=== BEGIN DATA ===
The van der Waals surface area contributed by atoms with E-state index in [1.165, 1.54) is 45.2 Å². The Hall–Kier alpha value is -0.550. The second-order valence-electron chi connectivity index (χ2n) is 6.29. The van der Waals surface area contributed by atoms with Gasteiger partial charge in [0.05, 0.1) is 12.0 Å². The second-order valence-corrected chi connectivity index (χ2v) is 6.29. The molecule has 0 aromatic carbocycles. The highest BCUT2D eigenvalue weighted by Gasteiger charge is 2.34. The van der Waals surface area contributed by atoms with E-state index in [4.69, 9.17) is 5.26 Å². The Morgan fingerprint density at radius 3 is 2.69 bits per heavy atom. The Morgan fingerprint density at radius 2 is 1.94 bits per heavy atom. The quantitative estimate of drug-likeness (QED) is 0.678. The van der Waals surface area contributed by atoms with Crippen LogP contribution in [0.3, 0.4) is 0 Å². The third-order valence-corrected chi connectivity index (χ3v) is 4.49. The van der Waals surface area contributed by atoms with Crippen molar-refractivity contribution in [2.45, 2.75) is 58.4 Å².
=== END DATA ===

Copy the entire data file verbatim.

The van der Waals surface area contributed by atoms with E-state index in [1.165, 1.54) is 45.2 Å². The Hall–Kier alpha value is -0.550. The second-order valence-electron chi connectivity index (χ2n) is 6.29. The van der Waals surface area contributed by atoms with Gasteiger partial charge in [0.05, 0.1) is 12.0 Å². The second-order valence-corrected chi connectivity index (χ2v) is 6.29. The molecule has 0 aromatic carbocycles. The highest BCUT2D eigenvalue weighted by Gasteiger charge is 2.34. The van der Waals surface area contributed by atoms with E-state index in [4.69, 9.17) is 5.26 Å². The Morgan fingerprint density at radius 3 is 2.69 bits per heavy atom. The Morgan fingerprint density at radius 2 is 1.94 bits per heavy atom. The quantitative estimate of drug-likeness (QED) is 0.678. The van der Waals surface area contributed by atoms with Crippen LogP contribution in [0.3, 0.4) is 0 Å². The third-order valence-corrected chi connectivity index (χ3v) is 4.49. The van der Waals surface area contributed by atoms with Crippen molar-refractivity contribution in [2.45, 2.75) is 58.4 Å².